GNU `tar' saves many files together into a single tape or disk archive, and can restore individual files from the archive. It includes multivolume support, the ability to archive sparse files, automatic archive compression/decompression, remote archives and special features that allow `tar' to be used for incremental and full backups. It also includes `rmt', the remote tape server (the `mt' tape drive control program is in GNU `cpio').
storeBackup is a backup utility that stores files on other disks. It's able to compress data, and recognize copying and moving of files and directories (deduplication), and unifies the advantages of traditional full and incremental backups. It can handle big image files with block-wise changes efficiently. Depending on its contents, every file is stored only once on disk. Tools for analyzing backup data and restoring are provided. Once archived, files are accessible by mounting file systems (locally, or via Samba or NFS). It is easy to install and configure. Additional features are backup consistency checking, offline backups, and replication of backups.
GoldenPod is a command line podcast client. It allows you to easily manage and download podcasts from the command line. It can download podcasts from standard RSS(-like) feeds, or it can attempt to parse any other cleartext document (XML or HTML) for a list of audio files and download those. For users already using BashPodder, it can function as a more feature-rich drop-in replacement for it.
Backupninja allows you to coordinate system backup by dropping a few simple configuration files into /etc/backup.d/. Most programs you might use for making backups don't have their own configuration file format. Backupninja provides a centralized way to configure and schedule many different backup utilities.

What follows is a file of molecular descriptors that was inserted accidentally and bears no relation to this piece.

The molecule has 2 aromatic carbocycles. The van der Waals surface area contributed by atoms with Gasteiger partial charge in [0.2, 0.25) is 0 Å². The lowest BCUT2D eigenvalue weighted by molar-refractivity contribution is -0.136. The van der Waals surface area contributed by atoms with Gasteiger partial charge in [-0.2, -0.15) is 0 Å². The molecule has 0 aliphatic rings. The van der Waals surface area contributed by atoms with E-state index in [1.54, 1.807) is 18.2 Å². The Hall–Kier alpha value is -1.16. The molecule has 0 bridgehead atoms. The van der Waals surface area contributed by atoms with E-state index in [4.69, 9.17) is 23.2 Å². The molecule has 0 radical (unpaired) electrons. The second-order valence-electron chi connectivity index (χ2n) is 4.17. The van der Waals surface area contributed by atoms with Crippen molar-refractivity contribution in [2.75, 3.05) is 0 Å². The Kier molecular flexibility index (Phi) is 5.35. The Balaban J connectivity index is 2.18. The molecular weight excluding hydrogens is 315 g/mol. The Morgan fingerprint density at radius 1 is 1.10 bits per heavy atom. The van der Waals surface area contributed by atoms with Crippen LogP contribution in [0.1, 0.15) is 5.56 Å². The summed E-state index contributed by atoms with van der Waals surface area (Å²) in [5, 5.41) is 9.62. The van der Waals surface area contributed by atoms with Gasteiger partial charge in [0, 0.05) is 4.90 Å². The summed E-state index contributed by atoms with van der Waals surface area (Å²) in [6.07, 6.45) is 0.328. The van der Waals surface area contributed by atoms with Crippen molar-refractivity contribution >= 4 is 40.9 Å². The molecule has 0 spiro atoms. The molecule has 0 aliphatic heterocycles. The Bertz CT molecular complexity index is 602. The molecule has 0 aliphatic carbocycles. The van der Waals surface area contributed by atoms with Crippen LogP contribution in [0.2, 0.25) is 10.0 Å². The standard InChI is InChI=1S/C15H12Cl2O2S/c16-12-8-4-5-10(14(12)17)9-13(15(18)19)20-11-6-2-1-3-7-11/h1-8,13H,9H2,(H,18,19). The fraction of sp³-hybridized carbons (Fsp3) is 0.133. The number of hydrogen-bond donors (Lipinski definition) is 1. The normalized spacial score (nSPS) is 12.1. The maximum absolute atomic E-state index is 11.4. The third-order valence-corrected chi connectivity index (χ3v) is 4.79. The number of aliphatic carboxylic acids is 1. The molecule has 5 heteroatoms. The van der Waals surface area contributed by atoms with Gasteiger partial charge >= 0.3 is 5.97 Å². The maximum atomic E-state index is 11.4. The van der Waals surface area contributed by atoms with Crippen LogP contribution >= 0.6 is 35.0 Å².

rdup is a utility inspired by rsync and the Plan9 way of doing backups. rdup itself does not backup anything; it only prints a list of the names of files that have changed since the last backup. It also handles files that are removed, allowing for correct incremental backups. Auxilary script that implement a backup strategy are included.
deco is a command-line program that, together with the deco-archive package, allows you to extract dozens of popular archive file formats. It has a consistent interface ("deco 1.tar.bz2 2.rar 3.zip 4.flac 5.deb") and consistent behavior (never deleting archives after extraction and extracting relative to the current working directory, just verbosely enough, all unless explicitly requested otherwise). It creates an extraction directory if there is more than one file or directory at the archive top level, and it is able to fix strange permissions.
Shoelacer attempts to generate a pair of small C functions that compress or decompress a set of data (primarily short strings) presented to it, and possibly other data of that kind. The data it is given may consist of entries of just a few bytes or longer. Its goal is to be reasonably fast with a tiny memory overhead. Compression performance is not so much the goal, although it certainly isn't ignored.